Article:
by Andrew Campanella
Millions of Americans this week are celebrating education reform across the country as part of National School Choice Week 2013, which shines a spotlight on the need for effective educational options for families.
With 3,500 independently planned events taking place during The Week, many families are celebrating the great school choices that they've made for their children. Other families are using The Week as an opportunity to demand greater access to better schools in places where educational options are limited. Still other families take advantage of the great school showcases during The Week to shop for new schools for their children.
This last benefit of National School Choice Week is especially critical for families in my home state of Florida, which offers a robust menu of options.
If you're one of the millions of parents looking to make a change in their child's education, here are five tips to consider in your search for your child's next school:
1) Start looking right now. It might seem like a good idea to wait to decide what school your child should attend in the 2013-14 school year. In reality, seats in great schools start filling up right now. If you're unhappy with the school your child attends – regardless of what type of school it is – you need to start looking at your options immediately. Use National School Choice Week as your starting point (www.schoolchoiceweek.com)
2) Research your options and make a list. No one is going to spoon feed you options – you need to exhaustively research the ones that you have. But here's the good news: you do have these options, even if they seem limited. You also have your own unique criteria of what you're looking for in a school – academics, safety, class sizes, values, teacher qualifications. Start reconciling your options with your needs by making a list of target schools. Identify your state's open enrollment policy, which allows students to attend public schools outside of geographic boundaries. Then, identify nearby public charter schools, magnet schools (schools that focus on specific subject areas), and private schools. Don't leave private schools off your list, even if you think you wont be able to afford tuition, you still might be eligible for a scholarship through a state scholarship program. And don't forget online learning options and homeschooling – many families find that these options are incredibly beneficial.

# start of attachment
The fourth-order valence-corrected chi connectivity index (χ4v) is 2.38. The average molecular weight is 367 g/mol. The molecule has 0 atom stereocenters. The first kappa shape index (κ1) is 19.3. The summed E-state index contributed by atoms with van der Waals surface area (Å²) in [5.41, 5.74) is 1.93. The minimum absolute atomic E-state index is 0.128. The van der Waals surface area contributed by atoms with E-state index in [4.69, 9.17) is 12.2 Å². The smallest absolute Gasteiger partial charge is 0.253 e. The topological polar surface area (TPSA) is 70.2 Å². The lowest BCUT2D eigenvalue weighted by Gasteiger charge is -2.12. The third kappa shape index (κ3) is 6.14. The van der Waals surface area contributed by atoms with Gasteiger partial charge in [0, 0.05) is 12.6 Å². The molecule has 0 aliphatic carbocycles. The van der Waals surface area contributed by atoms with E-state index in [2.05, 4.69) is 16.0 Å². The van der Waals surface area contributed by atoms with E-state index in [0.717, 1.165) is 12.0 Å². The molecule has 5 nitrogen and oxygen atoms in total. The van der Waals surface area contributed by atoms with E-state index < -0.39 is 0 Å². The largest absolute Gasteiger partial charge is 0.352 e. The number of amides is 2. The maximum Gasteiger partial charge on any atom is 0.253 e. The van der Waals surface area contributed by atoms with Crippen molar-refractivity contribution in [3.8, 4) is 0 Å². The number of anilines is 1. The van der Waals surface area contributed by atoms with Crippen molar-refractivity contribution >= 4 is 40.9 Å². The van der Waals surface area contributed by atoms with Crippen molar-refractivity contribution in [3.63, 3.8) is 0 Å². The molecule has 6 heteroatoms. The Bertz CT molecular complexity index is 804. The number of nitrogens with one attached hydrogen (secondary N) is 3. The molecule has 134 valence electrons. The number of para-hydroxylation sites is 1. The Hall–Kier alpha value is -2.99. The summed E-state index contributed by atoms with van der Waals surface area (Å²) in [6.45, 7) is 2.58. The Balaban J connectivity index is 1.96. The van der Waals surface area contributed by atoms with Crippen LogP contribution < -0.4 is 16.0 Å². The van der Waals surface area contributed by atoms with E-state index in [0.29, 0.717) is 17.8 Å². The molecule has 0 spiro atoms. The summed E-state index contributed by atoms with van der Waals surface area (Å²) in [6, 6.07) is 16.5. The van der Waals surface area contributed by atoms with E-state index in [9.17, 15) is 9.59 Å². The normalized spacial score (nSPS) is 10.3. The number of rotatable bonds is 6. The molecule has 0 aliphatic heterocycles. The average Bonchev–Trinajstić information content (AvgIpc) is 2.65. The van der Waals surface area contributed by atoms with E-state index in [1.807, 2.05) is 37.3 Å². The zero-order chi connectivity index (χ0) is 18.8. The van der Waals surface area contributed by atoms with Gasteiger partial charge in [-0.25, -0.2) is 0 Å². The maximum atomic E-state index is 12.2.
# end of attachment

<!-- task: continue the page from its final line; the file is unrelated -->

3) Get the facts on student achievement. After you make a list of potential schools, go to websites like GreatSchools.com, or to your state department of education's website, to find out how your child's target schools are performing. GreatSchools provides specific information on how schools fare on aggregate test scores in key areas like math and reading. No school is perfect, and some schools may be more effective than their test scores indicate. Above all else, look for a school with high academic performance.
4) Visit schools and ask questions. You wouldn't buy a car without test driving it first, or a house without going inside, so make sure you visit each of the schools that are on your target list. While you're there, ask questions – Is the culture of the school one of high expectations? Do the adults in the building seem to enjoy being there? Are students in the classrooms engaged and well-behaved? Are they excited? Do you sense the expectation that every student in that school will be prepared for college or a career? Choose the school that answers these questions the way you want them to be answered.
5) Talk to other parents. Ask parents of other students who attend your target schools about their children's experiences there. You'll want to ask specifically how the school handles parent involvement – the more of it the better. If parents are treated like a nuisance, consider staying away. Parental involvement is key to student success.
The more research you do, the better choices you can make and the more likely it is that you'll be able to provide your child with a great educational environment. Don't worry too much about what the school looks like on the outside – some of the most gleaming, state of the art schools have been known to post dismally low performance numbers. Worry instead about what's on the inside of the school. You know your child best, and you are truly in the best position – better than anyone else – to decide what type of school your child should attend.
Andrew Campanella is the president of National School Choice Week, a grassroots coalition of parents, students, educators and community leaders that aims to shine a spotlight on the great school choice options benefiting our children.